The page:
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Anna Yang

Period 5

KKK

The Ku Klux Klan, founded in 1866, was a group of white supremacists whose
membership exceeded 4 million people nationwide, at its peak in the 1920s. Confederate
veterans, in Pulaski, Tennessee, were the first branch of the Ku Klux Klan, in 1866. The
confederates started Ku Klux Klan as a social club, they derived the name from the Greek word
kyklos, meaning circle, it was also informally known as Klan or the hooded order. The
organization began during the second phase of post civil war Reconstruction. Most of the
members saw themselves in holding American values and Christian mortality.

The first Ku Klux Klan sought to restore white supremacy with the use of threats and
violence, along with murder, towards mainly African Americans. Klan groups spread throughout
the South during the Reconstruction era. The United States sought to suppress Klan activity by
enforcing the Force Act in 1870-1871. This prosecution of Klan crimes were able to suppress
Klan activity, however in 1874 new active paramilitary organizations emerged such as the White
League and the Red Shirts. This contributed to segregationist white Democrats regaining
political power. In 1915, the second Klan was founded in Atlanta, Georgia. They grew rapidly,
adapting as a modern business system spreading nationwide, and mainly in cities. Their
purpose of their rekindling were from social tension and vast immigration. The second KKK
worshiped the idea of "One Hundred Percent Americanism," and ordered for the purification of
politics, calling for strict morality and better enforcement of prohibition. Some local groups took
part in attacks on private houses and carried out our violent acts. These violent acts mostly
occurred in the South. The Second Klan were the first to embrace a burning Latin cross. The
cross represented the Klan's Christian message, and the light from the burning cross was
accompanied by prayer and singing of hymns. The third KKK which came to in 1950s-1960s,
these local groups opposed the Civil Rights Movement and desegregation. Many members of
the KKK groups were convicted of murder in deaths of civil rights workers and children in the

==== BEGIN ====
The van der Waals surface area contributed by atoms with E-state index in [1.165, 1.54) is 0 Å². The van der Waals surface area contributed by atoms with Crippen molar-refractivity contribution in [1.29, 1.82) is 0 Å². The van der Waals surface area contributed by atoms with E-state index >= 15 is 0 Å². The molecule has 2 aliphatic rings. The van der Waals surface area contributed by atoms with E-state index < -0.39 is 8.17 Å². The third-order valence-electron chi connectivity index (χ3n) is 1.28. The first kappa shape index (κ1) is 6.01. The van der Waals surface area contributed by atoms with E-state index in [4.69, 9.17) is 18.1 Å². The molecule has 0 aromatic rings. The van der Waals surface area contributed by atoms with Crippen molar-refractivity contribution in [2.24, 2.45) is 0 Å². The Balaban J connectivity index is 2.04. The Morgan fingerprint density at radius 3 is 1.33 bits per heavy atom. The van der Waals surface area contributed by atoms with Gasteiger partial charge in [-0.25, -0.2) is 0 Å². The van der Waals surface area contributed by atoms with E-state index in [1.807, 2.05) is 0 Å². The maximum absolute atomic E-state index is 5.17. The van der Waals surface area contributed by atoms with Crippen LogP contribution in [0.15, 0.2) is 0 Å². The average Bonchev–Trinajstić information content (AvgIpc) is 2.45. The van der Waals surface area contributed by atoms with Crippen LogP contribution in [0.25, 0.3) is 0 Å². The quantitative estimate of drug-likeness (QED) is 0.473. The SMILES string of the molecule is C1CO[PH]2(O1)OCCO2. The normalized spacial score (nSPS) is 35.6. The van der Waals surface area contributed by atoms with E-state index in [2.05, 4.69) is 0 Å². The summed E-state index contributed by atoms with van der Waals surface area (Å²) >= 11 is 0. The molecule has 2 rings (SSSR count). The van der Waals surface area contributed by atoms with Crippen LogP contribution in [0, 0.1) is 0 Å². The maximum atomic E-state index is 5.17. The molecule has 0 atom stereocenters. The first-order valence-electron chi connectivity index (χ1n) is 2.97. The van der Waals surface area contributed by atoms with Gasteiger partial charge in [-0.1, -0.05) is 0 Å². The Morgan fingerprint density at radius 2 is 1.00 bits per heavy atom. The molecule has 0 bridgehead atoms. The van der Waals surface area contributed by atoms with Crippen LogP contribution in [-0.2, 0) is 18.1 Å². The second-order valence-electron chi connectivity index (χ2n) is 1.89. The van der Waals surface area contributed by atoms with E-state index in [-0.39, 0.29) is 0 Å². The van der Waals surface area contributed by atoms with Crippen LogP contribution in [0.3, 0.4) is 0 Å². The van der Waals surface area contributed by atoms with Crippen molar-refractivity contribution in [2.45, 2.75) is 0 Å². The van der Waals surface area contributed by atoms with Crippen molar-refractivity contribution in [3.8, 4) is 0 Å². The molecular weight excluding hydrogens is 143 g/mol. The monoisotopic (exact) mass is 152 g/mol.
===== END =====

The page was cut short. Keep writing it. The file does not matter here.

bombing of 16th Street Baptist church in Birmingham.

Many perceived the KKK as a "terrorist organization," due to their commitments of
robbery and blowing a natural gas processing plant. The klan members adopted masks and
robes that hid their identities and added to the drama of their overly exaggerated night rides.
The Klan normally operated in small towns and at times their faces were still recognizable.
Many Ku Klux Klan night riders were claimed as "ghosts of Confederate soldiers." They were
mainly known to attack black members of the Loyal League and were hostile figures towards
Southern Republicans and Freedmen's Bureau workers. In 1868 two years after the Klan's
creation their activity actually began to decrease they began using the mask and robe in a way
to hid from prosecution from any of their violent activities. While the people used Klan as a mask
for nonpolitical crimes, state and local governments rarely acted against them. Then there was
the Second Klan who saw a threat in every direction. Which is when they established anyone
who wasn't white they had to be diminished, they were also known as white supremacists. Due
to the massive immigration of Catholics and Jews from eastern and southern Europe which lead
to fears among Protestants. The Klan organizers would sign up hundreds of members, who paid
initiation fees and received KKK costumes in return. The Klan's growth was later on affected by
the mobilization of World War I and postwar tensions. Historians have agreed that the Klan's
reemergence in the 1920s was aided by the national debt over prohibition.



References

About the KKK. (2013, January 1). . Retrieved June 1, 2014, from
http://www.history.com/topics/ku-klux-klan

Ku Klux Klan. (2014, January 1). . Retrieved June 1, 2014, from
http://www.history.com/topics/ku-klux-klan

Ku Klux Klan. (2014, January 1). . Retrieved June 1, 2014, from
http://www.splcenter.org/get-informed/intelligence-files/ideology/ku-klux-
klan

Ku Klux Klan. (2014, January 1). . Retrieved June 1, 2014, from
http://www.pbs.org/wnet/jimcrow/stories_events_kkk.html

Ku Klux Klan-History. (2013, January 1). . Retrieved June 1, 2014, from
http://archive.adl.org/learn/ext_us/kkk/history.html?LEARN_Cat=Extremis
mLEARN_SubCat=Extremism_in_Americaxpicked=4item=kkk%20